“No Italian tailor is better at creating that ‘second glance’ style for men than Brioni.”
—San Francisco Examiner, 1972
An arbiter of sophisticated and elegant style, Brioni has been on the cutting edge since the first men’s fashion show in Florence’s Palazzo Pitti in 1952. The break from traditional Savile Row cuts and colors started with Gaetano Savini. And though he passed on in 1987, his legacy continues to drive the innovation that sets the mark in menswear today. The visionary is celebrated in a new book, published by Assouline press, that chronicles his life and influence with sketches, articles, letters, photographs and personal anecdotes, including a preface by his daughter (and Brioni heir) Gigliola.
‘The Man Who Was Brioni’ is an insightful tour of the origins of the designer, learning his craft during World War II yet challenging any and all conventions about the state of men’s dress, a design ethos that led the Peacock Revolution of the 1960’s. Under his direction, Brioni was donned by leading men including Steve McQueen, Richard Burton, Kirk Douglas, Henry Fonda, Clark Gable, Tony Curtis, Charlton Heston, Cary Grant, Rock Hudson, and the Kennedys. This is a testament to Savini’s artistry, tracing the evolution of men’s suiting from drab, muted uniforms to statements of self-expression as they are today. Legendary raconteur and former fashion editor at Esquire and GQ attests: “All the defining innovations in menswear in the last half century go back, in one way or another –and usually the route is direct—to Brioni.”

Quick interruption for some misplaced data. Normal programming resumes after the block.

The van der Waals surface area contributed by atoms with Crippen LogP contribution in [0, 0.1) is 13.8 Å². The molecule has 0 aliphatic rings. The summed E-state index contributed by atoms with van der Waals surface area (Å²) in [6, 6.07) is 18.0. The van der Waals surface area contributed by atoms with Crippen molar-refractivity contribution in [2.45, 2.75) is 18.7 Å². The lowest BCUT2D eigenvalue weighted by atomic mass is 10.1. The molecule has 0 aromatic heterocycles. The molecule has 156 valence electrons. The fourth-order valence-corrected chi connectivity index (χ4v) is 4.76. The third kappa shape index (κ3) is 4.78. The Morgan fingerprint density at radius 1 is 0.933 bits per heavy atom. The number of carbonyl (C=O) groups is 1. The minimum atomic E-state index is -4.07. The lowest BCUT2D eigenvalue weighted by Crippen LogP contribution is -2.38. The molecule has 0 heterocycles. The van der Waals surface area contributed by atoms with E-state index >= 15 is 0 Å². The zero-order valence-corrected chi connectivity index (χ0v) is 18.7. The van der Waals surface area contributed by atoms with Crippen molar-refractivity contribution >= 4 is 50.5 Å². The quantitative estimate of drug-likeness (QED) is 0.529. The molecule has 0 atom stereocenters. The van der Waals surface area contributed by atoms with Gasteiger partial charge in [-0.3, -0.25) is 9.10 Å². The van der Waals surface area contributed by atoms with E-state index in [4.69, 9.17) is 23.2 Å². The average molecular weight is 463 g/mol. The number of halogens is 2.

Light weight wools milled from northern Italy and soft shoulders of men’s suits provided a modern, natural drape that created arresting appeal. GATEANO SAVINI: The Man Who Was BRIONI by Fernando Morelli, Lea Della Cagna, and Michelle Finamore captures the essence of a forward-thinking designer and passionate craftsman and thus aptly dubbed the ‘Dior of menswear’.
This is one for the library.
Available for pre-order at Assouline, $85 (hardcover).